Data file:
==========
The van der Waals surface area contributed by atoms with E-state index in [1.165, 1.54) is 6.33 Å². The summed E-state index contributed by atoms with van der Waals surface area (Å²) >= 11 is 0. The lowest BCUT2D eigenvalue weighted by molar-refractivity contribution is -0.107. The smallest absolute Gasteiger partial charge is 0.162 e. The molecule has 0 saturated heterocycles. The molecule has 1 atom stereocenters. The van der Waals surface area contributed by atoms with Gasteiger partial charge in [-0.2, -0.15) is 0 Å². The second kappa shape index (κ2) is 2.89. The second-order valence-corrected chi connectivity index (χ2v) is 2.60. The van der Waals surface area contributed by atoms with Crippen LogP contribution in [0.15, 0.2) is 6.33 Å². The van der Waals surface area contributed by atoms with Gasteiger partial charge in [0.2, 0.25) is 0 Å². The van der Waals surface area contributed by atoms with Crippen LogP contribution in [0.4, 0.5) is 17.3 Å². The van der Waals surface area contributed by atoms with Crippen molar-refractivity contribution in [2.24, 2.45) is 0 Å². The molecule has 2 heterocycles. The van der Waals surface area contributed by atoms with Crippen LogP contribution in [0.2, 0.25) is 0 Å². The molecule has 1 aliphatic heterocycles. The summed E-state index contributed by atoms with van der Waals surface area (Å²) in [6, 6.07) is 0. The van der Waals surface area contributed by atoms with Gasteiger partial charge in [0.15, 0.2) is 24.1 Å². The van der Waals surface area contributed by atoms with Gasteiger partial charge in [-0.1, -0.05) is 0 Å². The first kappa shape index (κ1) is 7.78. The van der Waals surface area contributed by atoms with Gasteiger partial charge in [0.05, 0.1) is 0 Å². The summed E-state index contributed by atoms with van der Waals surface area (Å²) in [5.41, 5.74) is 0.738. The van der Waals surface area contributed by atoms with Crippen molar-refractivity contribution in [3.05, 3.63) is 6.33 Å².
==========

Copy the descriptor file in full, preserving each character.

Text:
The van der Waals surface area contributed by atoms with E-state index in [1.165, 1.54) is 6.33 Å². The summed E-state index contributed by atoms with van der Waals surface area (Å²) >= 11 is 0. The lowest BCUT2D eigenvalue weighted by molar-refractivity contribution is -0.107. The smallest absolute Gasteiger partial charge is 0.162 e. The molecule has 0 saturated heterocycles. The molecule has 1 atom stereocenters. The van der Waals surface area contributed by atoms with Gasteiger partial charge in [-0.2, -0.15) is 0 Å². The second kappa shape index (κ2) is 2.89. The second-order valence-corrected chi connectivity index (χ2v) is 2.60. The van der Waals surface area contributed by atoms with Crippen LogP contribution in [0.15, 0.2) is 6.33 Å². The van der Waals surface area contributed by atoms with Gasteiger partial charge in [0.2, 0.25) is 0 Å². The van der Waals surface area contributed by atoms with Crippen LogP contribution in [0.4, 0.5) is 17.3 Å². The van der Waals surface area contributed by atoms with Crippen molar-refractivity contribution in [2.24, 2.45) is 0 Å². The molecule has 2 heterocycles. The van der Waals surface area contributed by atoms with Crippen LogP contribution in [0.2, 0.25) is 0 Å². The molecule has 1 aliphatic heterocycles. The summed E-state index contributed by atoms with van der Waals surface area (Å²) in [6, 6.07) is 0. The van der Waals surface area contributed by atoms with Gasteiger partial charge in [0.15, 0.2) is 24.1 Å². The van der Waals surface area contributed by atoms with Gasteiger partial charge in [-0.1, -0.05) is 0 Å². The first kappa shape index (κ1) is 7.78. The van der Waals surface area contributed by atoms with Gasteiger partial charge in [0.05, 0.1) is 0 Å². The summed E-state index contributed by atoms with van der Waals surface area (Å²) in [5.41, 5.74) is 0.738. The van der Waals surface area contributed by atoms with Crippen molar-refractivity contribution in [3.05, 3.63) is 6.33 Å².